- Paperback: 512 pages
- Publisher: Running Press (October 10, 2001)
- Language: English
- ISBN-10: 0786709162
- ISBN-13: 978-0786709168
- Product Dimensions: 9.1 x 5.2 x 1.4 inches
- Shipping Weight: 12.8 ounces
- Average Customer Review: 3.5 out of 5 stars See all reviews (4 customer reviews)
- Amazon Best Sellers Rank: #1,211,311 in Books (See Top 100 in Books)
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The Mammoth Book of More Historical Whodunnits Paperback – October 10, 2001
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Top Customer Reviews
Some of the stories, notably "Flibbertigibbet", were actually quite chilling in their depiction of torture as routine, the ritualistic execution of a captured Jesuit priest, not to mention the corpses left in the wake of an early "Jack the Ripper". If you can get past the vivid depiction of the execution, I would strongly recommend that story as an exercise in moral ambiguities. There are other strong contributions, including one based on Hamlet (a perennial favorite, it seems) and yet another on Hamlet (two Shakespeare-based mysteries). Personally, I liked Michael Jecks's "The Crediton Killings" (set in medieval England) and the two stories from the late Roman republic the best.
I use historical anthologies such as this as a way to test what is out there. For example, an author may write very well, but the narrative may be too graphic for my comfort. Others may create a short story about a detective appearing in their books, such as Sister Fidelma (the creation of Peter Tremayne), or Gordianus (the creation of Steven Saylor). Yet others (Margaret Frazer, for example) use this as an opportunity to write about a slightly different period, and without using their most well-known fictional character.Read more ›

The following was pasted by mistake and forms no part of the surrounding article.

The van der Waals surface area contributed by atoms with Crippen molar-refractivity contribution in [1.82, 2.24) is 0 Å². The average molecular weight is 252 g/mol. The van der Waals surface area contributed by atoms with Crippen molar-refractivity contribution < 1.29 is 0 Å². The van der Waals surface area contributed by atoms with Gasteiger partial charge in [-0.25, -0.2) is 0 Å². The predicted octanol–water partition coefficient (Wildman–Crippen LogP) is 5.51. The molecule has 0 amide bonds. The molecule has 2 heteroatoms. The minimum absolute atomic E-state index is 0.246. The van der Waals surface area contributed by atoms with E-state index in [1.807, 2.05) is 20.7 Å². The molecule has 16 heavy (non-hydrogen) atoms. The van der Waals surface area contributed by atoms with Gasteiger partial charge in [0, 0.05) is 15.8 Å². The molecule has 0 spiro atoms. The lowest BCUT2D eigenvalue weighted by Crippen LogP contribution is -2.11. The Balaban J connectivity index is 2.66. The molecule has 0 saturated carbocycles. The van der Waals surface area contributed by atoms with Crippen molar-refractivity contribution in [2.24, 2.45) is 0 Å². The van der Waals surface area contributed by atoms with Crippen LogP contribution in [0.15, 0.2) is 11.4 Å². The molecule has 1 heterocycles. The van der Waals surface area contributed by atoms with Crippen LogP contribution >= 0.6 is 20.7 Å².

As a rule, stories in an anthology of this kind are arranged by location of story, or time-frame. The latter is the approach here, and that's fine. It's a perfectly valid method. However, considering that the 22 stories begin in ancient Rome and continue only until the very early 1600s, there is bound to be some overlapping of settings. The first five stories, for instance, all share the Roman setting. Then there are the dark ages, and a raft of early Medieval, up to about 1250 or so.
I found them all to be enjoyable, although some more so than others, and will certainly be looking for books by many of these authors, who impressed me with their plotting and characters, not to mention the obvious and extensive historical research. The two authors with whom I'm most familiar-Margaret Frazer and Michael Jecks-appear in the second half of the book. A treat for next time!